My name is Nathan Olsen and I am a sixth grade teacher in Madison, Wisconsin. A good portion of my day is spent teaching ancient civilizations to eleven and twelve year olds. We start the school year with Early Hominids, and finish with the European Middle Ages. Millions of years of history condensed into nine months? I call it a buffet of history. We never go in-depth on any one topic; we go in-depth on the skills required to be a historian.
The first question I am asked by new acquaintances, usually with a look of shock, is why do you teach . . . and why do you teach that age group? My father raised me to believe that finding your passion in life is a major key to happiness. Teaching is my passion because it keeps me on my toes, takes me on a path as a lifelong learner, and allows me to spend six hours a day with 56 of the most fascinating individuals I’ve ever met. Eleven and twelve year olds are at an age when they still have a wide-eyed fascination of their world. They are starting to question authority, starting to become independent mini-versions of adults, and starting to understand sarcasm. I can honestly say that I have never had two days of work that are even remotely similar.
In the constant overemphasis of math and literacy, elementary school teachers typically have about two hours a week to squeeze in a history curriculum for their students. For a large number of middle school students, this is the first time they are scheduled with a required one-hour per day history class, taught by a certified history teacher. This is their first chance to experience consistency with a history curriculum. Unless they have been conducting research on their own time, students are encountering ancient civilizations for the first time. This perfect storm of firsts brings an engaged attitude to the classroom. The glazed-over eyes of students in language arts, reading, and math classes are replaced with enthusiasm. When an outsider walks into my classroom, I like to describe our space as controlled chaos. Students moving, arguing (we call it academic arguments), writing, typing, engaging in simulations, and collaborating with their peers–usually at a noise level that rivals our lunch room or recess. Learning should be hands on, learning should be fun, and learning should be loud. This is why I teach.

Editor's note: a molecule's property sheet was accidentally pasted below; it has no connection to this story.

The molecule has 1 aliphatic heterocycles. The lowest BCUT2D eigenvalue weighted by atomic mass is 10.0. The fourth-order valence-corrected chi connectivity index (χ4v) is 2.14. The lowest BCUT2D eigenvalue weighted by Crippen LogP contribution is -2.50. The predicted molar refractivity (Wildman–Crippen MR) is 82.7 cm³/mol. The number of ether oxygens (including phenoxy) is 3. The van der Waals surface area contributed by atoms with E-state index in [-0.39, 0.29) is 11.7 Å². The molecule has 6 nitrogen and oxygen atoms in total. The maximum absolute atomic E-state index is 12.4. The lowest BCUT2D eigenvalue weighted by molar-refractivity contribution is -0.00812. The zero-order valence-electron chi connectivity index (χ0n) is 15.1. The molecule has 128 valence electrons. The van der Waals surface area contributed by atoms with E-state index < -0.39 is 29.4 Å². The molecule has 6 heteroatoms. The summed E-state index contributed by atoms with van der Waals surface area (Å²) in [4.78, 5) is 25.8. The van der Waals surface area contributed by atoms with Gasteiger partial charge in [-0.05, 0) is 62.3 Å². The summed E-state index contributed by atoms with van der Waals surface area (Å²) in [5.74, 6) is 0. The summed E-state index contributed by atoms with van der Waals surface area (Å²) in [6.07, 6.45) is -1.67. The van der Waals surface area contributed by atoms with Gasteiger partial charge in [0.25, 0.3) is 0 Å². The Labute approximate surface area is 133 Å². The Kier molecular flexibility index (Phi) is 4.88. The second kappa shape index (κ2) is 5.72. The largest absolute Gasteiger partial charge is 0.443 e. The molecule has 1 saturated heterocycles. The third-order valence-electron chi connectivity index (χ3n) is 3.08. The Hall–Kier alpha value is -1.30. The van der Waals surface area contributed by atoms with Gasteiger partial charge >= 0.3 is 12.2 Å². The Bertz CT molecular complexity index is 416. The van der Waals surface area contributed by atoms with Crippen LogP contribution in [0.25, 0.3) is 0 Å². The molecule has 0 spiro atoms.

A little bit about me: I was born and raised in the redwoods of northern California, I completed my undergraduate degree in Education at the University of Wisconsin-Madison, and immediately began my teaching career at a nearby elementary school. After one year of teaching 4th and 5th graders, I transferred to a middle school in the same district. After two years of teaching, I went back to school and received my master’s degree in Curriculum and Instruction. I am now 29, beginning my sixth year of teaching, and living the dream! Ancient History Encyclopedia caught my eye during a search for information on a project for my masters in 2011. In particular, the vision of presenting history without an agenda appealed to me as an educator. Teaching students to look through the lens of different authors, read beyond the biases, judge possible motives for authoring of documents, and guiding them on a path towards becoming critical thinkers have been a few primary goals in the early stages of my teaching career.
My goal in writing blog posts for Ancient History Encyclopedia is to discuss the craft of teaching ancient history from the viewpoint of a middle school teacher. I hope that this can be a collaborative effort, and readers are encouraged to comment with topics we can discuss.